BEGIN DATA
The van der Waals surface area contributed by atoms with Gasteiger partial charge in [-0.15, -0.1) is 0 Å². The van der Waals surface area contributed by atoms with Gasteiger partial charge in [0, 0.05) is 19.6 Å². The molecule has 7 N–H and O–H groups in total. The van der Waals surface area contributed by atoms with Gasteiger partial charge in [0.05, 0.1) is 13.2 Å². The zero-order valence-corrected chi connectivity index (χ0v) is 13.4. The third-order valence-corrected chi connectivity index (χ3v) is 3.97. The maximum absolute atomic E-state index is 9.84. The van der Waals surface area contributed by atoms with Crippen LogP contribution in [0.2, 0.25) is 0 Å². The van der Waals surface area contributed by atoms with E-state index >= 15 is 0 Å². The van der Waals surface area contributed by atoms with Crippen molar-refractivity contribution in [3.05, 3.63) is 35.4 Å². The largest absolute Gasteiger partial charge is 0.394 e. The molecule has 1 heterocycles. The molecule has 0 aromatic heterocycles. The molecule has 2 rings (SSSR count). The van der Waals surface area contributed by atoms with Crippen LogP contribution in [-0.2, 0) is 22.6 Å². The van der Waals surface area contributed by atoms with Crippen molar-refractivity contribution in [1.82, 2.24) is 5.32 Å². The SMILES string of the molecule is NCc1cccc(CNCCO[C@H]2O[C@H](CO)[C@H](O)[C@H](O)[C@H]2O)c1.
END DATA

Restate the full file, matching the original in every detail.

The van der Waals surface area contributed by atoms with Gasteiger partial charge in [-0.15, -0.1) is 0 Å². The van der Waals surface area contributed by atoms with Gasteiger partial charge in [0, 0.05) is 19.6 Å². The molecule has 7 N–H and O–H groups in total. The van der Waals surface area contributed by atoms with Gasteiger partial charge in [0.05, 0.1) is 13.2 Å². The zero-order valence-corrected chi connectivity index (χ0v) is 13.4. The third-order valence-corrected chi connectivity index (χ3v) is 3.97. The maximum absolute atomic E-state index is 9.84. The van der Waals surface area contributed by atoms with Crippen LogP contribution in [0.2, 0.25) is 0 Å². The van der Waals surface area contributed by atoms with E-state index >= 15 is 0 Å². The van der Waals surface area contributed by atoms with Crippen molar-refractivity contribution in [3.05, 3.63) is 35.4 Å². The largest absolute Gasteiger partial charge is 0.394 e. The molecule has 1 heterocycles. The molecule has 0 aromatic heterocycles. The molecule has 2 rings (SSSR count). The van der Waals surface area contributed by atoms with Crippen LogP contribution in [-0.2, 0) is 22.6 Å². The van der Waals surface area contributed by atoms with Crippen molar-refractivity contribution in [1.82, 2.24) is 5.32 Å². The SMILES string of the molecule is NCc1cccc(CNCCO[C@H]2O[C@H](CO)[C@H](O)[C@H](O)[C@H]2O)c1.